Bob Zmuda’s ‘Fitzdog Radio’ Interview with Greg Fitzsimmons Represents Cringe-Listening at Its Finest

fitzsimmonsPod-Canon is an ongoing tribute to the greatest individual comedy-related podcast episodes of all time.

For fans of morbidly fascinating podcast trainwrecks, there is nothing quite like the anger and acrimony of a walkout. The walkout represents the ultimate breakdown of civility, when a podcaster and a guest stop being polite and start getting real.

I’ve written here about the notorious episode of WTF where Gallagher stomped off in rage after Marc Maron dared to challenge him. To this pantheon of exquisite podcasting awkwardness we can add Bob Zmuda storming out of an interview with Greg Fitzsimmons for Fitzdog Radio in a fit of unmistakably Tony Cliftonesque rage, cursing up a storm and vowing not to sign the release form he’s convinced Fitzsimmons will need in order to release the episode.

Zmuda’s anger is so blustery and over the top and theatrical that it almost feels like his walkout is a bit, just another make-pretend blowup in a career devoted to what Zmuda refers to as the “humbug,” the prank, the goof, the elaborate put-on. The episode ends with the host and guest cursing each other out but opens with Fitzsimmons being effusive in his praise for the work that Zmuda did with Andy Kaufman as his writer, best friend, and creative soulmate. Zmuda still seems to think he’s the smartest, hippest person in the room when he’s actually a doddering old fool with a conception of gender and sexuality hopelessly stuck sometime in his 1970s/1980s heyday, if not decades earlier.  

Fitzsimmons eventually calls Zmuda on his shit, leading to the episode-ending blowout, but first he affords the controversial comedy legend/human parasite plenty of rope to hang himself with. Zmuda is, as always, a hopeless name-dropper, gossip, and braggart, endlessly recycling old beefs and crowing about long-ago triumphs. He’s intriguingly unselfconscious when he tells a long, rambling, profane anecdote about how Henry Kissinger wanted to have dinner with Jim Carrey around the time Man on the Moon, the Andy Kaufman biopic Zmuda consulted on, was being made. Zmuda encouraged Carrey to “just start drinking and talking pussy” with Kissinger and he’d be fine. More specifically, he encouraged Carrey to ask the Nobel Prize winner if it was true that Hillary Clinton was, in his words, a “dyke.” According to Zmuda, Kissinger chucklingly replied that Hillary “had more interns” than her husband did but Zmuda is too much of a gentleman to reveal what gender these interns were, or whether they were there for their boss’ sexual needs or to acquire valuable real-world job skills.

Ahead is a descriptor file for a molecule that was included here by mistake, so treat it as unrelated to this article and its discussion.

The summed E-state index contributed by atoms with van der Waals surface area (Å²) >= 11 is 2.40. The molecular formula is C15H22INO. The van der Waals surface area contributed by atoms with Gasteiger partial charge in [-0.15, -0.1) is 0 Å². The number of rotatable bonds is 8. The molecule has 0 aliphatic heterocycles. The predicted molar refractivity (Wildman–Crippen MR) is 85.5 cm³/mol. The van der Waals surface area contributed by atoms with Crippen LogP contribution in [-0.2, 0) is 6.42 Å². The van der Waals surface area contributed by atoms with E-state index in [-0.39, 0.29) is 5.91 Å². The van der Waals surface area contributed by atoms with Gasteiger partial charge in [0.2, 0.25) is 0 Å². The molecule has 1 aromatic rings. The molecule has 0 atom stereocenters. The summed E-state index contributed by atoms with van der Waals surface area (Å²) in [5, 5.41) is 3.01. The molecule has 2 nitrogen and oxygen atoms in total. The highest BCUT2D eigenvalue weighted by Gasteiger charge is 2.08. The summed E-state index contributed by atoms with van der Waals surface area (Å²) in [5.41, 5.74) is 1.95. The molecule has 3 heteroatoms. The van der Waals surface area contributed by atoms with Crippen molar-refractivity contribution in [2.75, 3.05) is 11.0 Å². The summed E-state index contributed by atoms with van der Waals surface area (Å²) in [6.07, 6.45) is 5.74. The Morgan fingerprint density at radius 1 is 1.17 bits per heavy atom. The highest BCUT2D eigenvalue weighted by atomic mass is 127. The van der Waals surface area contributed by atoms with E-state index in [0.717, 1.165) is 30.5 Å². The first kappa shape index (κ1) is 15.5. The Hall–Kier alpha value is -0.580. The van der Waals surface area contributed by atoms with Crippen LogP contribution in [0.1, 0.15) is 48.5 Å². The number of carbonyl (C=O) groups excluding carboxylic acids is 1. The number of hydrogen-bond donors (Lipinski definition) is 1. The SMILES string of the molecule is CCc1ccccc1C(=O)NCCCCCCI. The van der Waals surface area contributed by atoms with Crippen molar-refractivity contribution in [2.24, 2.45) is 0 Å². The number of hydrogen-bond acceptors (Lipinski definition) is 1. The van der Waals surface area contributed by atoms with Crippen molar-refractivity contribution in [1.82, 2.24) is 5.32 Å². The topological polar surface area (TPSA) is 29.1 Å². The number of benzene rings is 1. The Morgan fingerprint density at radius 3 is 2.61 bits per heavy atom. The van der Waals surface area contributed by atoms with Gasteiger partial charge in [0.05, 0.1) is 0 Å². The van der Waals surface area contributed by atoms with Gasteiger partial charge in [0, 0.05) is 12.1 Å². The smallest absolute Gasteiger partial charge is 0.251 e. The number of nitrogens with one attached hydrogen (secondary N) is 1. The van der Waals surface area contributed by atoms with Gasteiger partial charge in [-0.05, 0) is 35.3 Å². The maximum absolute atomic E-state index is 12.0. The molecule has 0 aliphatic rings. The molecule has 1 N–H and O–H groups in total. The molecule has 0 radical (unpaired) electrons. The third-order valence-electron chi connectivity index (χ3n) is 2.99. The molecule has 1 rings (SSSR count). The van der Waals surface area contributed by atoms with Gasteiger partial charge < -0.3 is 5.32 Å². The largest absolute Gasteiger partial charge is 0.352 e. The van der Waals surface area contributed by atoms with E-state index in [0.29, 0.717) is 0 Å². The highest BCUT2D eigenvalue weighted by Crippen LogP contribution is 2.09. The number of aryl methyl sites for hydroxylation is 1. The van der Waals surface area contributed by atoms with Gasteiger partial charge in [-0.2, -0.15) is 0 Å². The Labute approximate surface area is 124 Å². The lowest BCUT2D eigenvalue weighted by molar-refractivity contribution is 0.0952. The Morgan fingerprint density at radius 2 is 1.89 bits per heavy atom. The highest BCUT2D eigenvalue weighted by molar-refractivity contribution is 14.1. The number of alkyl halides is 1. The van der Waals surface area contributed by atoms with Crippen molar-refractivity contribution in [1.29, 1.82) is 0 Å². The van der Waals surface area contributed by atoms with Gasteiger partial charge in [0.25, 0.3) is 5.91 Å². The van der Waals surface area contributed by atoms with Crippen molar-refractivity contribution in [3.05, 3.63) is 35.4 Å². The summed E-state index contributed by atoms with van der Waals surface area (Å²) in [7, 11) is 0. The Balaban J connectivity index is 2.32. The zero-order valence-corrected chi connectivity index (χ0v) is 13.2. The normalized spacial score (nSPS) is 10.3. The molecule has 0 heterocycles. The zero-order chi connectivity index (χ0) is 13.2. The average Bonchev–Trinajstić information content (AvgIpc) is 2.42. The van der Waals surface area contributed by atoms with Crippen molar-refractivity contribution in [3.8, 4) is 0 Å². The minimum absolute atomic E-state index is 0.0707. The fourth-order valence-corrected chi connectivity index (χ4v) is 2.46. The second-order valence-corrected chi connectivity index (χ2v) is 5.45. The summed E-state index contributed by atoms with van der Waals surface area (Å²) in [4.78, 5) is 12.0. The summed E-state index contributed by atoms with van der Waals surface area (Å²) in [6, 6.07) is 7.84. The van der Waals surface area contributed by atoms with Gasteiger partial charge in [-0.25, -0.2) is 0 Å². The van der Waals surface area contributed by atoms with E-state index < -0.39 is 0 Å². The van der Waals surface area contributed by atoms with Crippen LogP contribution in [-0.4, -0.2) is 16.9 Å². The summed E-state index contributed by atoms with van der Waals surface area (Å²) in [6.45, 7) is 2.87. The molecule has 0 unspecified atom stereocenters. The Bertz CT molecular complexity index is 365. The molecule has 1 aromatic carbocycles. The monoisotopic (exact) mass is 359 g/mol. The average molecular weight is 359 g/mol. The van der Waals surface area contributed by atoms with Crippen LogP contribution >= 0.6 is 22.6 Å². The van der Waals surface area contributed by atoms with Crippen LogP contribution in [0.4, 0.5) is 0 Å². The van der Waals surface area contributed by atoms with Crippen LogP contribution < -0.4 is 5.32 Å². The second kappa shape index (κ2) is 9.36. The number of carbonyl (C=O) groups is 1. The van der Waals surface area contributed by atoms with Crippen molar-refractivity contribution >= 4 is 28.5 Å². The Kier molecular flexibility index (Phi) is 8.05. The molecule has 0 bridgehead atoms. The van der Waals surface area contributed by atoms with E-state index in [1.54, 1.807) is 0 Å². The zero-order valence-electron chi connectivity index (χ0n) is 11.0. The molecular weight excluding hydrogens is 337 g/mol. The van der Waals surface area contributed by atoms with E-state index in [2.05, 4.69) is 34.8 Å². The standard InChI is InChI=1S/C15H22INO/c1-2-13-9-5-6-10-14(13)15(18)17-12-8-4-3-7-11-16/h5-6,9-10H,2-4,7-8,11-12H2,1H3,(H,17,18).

Fitzsimmons lets Zmuda embarrass himself talking about “hot babes” and bragging endlessly about the eighty million dollars he’s helped raise for charity through Comic Relief. Things begin to take a turn when Zmuda shares a charming anecdote about tricking a zaftig chorus girl into having sex with him by pretending to be Andy Kaufman. It says a lot about Zmuda that this rapey anecdote about tricking a woman into having sex with him by pretending to be someone more famous, attractive, and desirable is a whole different story than the anecdote about pretending to be Jim Carrey so he could have gross sex with a Playboy Playmate in the Playboy Mansion that figures prominently in his second cash-in book about his relationship with Kaufman. That story affected me so deeply, and says so much about the way powerful men view and treat women, that I wrote a blog about it for my website.

Fitzsimmons responds to Zmuda’s story by asking if his actions didn’t represent the lowest form of rape.  Zmuda answers, obliviously, “Probably. It was fun, though,” as if “but I enjoyed it” somehow makes sexual assault okay. Zmuda goes on to say that the woman he tricked into sex, possibly in a criminal fashion, was so stupid she didn’t realize she was having sex with two different men even though Kaufman was circumcised and Zmuda is not.

Things get really tense when, after fifty fairly cordial minutes, Fitzsimmons calls his guest out on cynically pretending his dead best friend is still alive for the purpose of money, selling books, and getting attention. Zmuda doesn’t help his case by angrily insisting that anyone who doubts his story about helping pull off the greatest prank of all time by faking Andy Kaufman’s death grab a hoe and shovel and dig up Andy Kaufman’s grave and open his coffin to make sure that the right person is in there.

With defiant pride, Zmuda describes how Elayne Boosler described him and his co-author Lynne Margulies (Kaufman’s longtime girlfriend) as “maggots feasting on Kaufman’s dead body,” leading Zmuda, ever the sensitive soul, to protest that since Kaufman is not dead, there’s no dead body and consequently no maggots devouring it.

Zmuda gets so mad at Fitzsimmons that, in a line that instantly hurls itself into the Hall of Fame of Accidentally Unforgettable podcast banter, he angrily challenges Fitzsimmons, “You’re probably in cahoots with Elayne Boosler!”

This episode should be of interest to the many people Zmuda talks shit about here, most notably Danny DeVito, but you don’t need to be in cahoots with Elayne Boosler to find this exploration of one of comedy’s sleaziest, sketchiest minds queasily compelling and all too revealing.

 

Nathan Rabin is a father, the author of 5 books, a columnist and the proprietor, owner, Editor-in-Chief and sole writer for Nathan Rabin’s Happy Place, which can be found at nathanrabin.com.

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